If you can’t find something, clean up!

If you can't find something, clean up

The missing photo album (white binder next to pink binder)

I thought this phrase — If you can’t find something, clean up — was a well-known adage. But random people I’ve queried have never heard it. So, I Googled it. Turns out it’s one of Gretchen Rubin’s many Secrets of Adulthood, which she introduced in her bestselling book The Happiness Project. I guess it made so much sense to me when I read it (years ago) that I thought I’d always known it!

Have you ever put something in a safe place, and then forgotten where it is? Click To Tweet

In all fairness, much of what Gretchen talks about is common sense, and she has lots of favorite quotes. I’m happy to give her credit, though, as I’ve been a fan for years and have mentioned her several times in previous blog posts. I would probably say “tidy up”, instead of “clean up”, though (apropos of Those Magic Little Words & How Clean Does Your House Really Need To Be?).

I’ll explain what the phrase means to Gretchen, and to me, and then I’ll add a couple of corollaries of my own.

Gretchen’s Secret of Adulthood: If you can’t find something, clean up.

Gretchen: “If I can’t find something, I clean up — and I almost always find what I was looking for, plus some things that I wanted to find, that I didn’t even know I’d lost.”

Hazel: One of my favorite predictable moments during a decluttering session with an organizing client is when they find something and exclaim, I’ve been looking for that! If everything has been assigned a home, and if you don’t let your containers overflow, and if you maintain your space by putting things away where they belong, you will be able to find your things next time you need them. If, however, you have a pile of clutter because you didn’t put things away (life happens), or they are new things that don’t have a home yet, or they’re trash, then who knows what’s hiding in that mystery pile?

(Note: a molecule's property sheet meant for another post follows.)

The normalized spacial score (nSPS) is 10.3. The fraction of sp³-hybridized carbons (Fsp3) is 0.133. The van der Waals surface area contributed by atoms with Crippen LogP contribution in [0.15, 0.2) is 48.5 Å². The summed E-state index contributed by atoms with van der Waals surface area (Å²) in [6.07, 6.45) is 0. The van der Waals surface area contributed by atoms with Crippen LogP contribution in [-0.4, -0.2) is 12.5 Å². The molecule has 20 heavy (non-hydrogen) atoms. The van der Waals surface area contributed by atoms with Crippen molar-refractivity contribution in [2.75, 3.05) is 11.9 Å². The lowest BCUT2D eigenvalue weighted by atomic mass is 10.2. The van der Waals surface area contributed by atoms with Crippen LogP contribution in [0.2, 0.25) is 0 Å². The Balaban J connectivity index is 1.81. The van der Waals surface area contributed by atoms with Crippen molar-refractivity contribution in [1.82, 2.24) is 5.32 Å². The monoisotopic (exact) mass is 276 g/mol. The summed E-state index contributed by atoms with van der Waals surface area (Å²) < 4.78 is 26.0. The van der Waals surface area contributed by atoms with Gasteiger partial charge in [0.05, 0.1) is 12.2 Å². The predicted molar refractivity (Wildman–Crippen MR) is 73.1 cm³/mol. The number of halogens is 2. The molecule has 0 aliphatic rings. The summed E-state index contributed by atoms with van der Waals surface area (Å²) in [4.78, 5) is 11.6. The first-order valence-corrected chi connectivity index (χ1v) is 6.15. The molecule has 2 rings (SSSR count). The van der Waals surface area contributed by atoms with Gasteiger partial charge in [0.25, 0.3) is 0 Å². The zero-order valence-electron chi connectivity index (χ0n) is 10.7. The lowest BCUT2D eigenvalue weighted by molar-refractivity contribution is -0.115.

Hazel’s Corollary #1: Keep in mind you might be looking for the wrong thing.

In other words, maybe the thing you are trying to find looks different than the way you remember it. Maybe it’s larger, or smaller, or a different color, or it’s hidden inside something else.

Example: One time I was looking for my college diploma. I thought I knew which bin it was stored in, but I didn’t see it there. It was there, though, and I did eventually find it. The problem was that I was looking for a black leather folder, when I should have been looking for (or at least open to possibly seeing instead) a large manila envelope (with a black leather folder inside).

Hazel’s Corollary #2: If you clean, declutter, or tidy up, and still do not find what you are looking for, it might free your mind to think of another solution.

Many of us have had the experience of hiding something so well we forget where we hid it. But what if we simply put something in what seems to be a temporary, safe-but-not-secret, place and forget? There are lots of ways to find things, and to prevent them from being lost. Here’s a good article about that from Wikihow.

And here’s my own recent experience, which triggered me to write this blog post:

In case you haven’t heard, I’m writing a book. I’m deep into the editing and formatting phase now, which includes gathering all the photos I need and making sure they are scanned at a minimum of 300 DPI. I have low-resolution versions of most of the photos, which are fine for internet usage, but they are not suitable for print purposes.

Things were fine until one day I hit a brick wall. Umm…..where is Dad’s photo album? (This rather quickly escalated to WHERE THE @*%# IS DAD’S PHOTO ALBUM?!) My bookWhat’s a Photo Without the Story? How to Create Your Family Legacy — is not a family history, per se. But I do use several family photos as examples, with one long and several short corresponding stories. A few of them — including the intended cover photo — are from Dad’s album!!!

So what did I do?

I searched my house and Dad searched his. My house is organized in many ways, but I do have a few piles, so I remembered: If you can’t find something, clean up.

I knew it wasn’t a traditional photo album. It was a 3-ring binder, and for some reason I was imagining that the binder might be pink. But Dad said no, it wasn’t pink, and I remembered to keep in mind you might be looking for the wrong thing.

So — and I’m making this long agonizing story a very short one for you — I eventually asked if I could go to Dad’s house to help him search again (because his house is smaller and has less stuff than mine does). He agreed, and we searched, and — it was not there.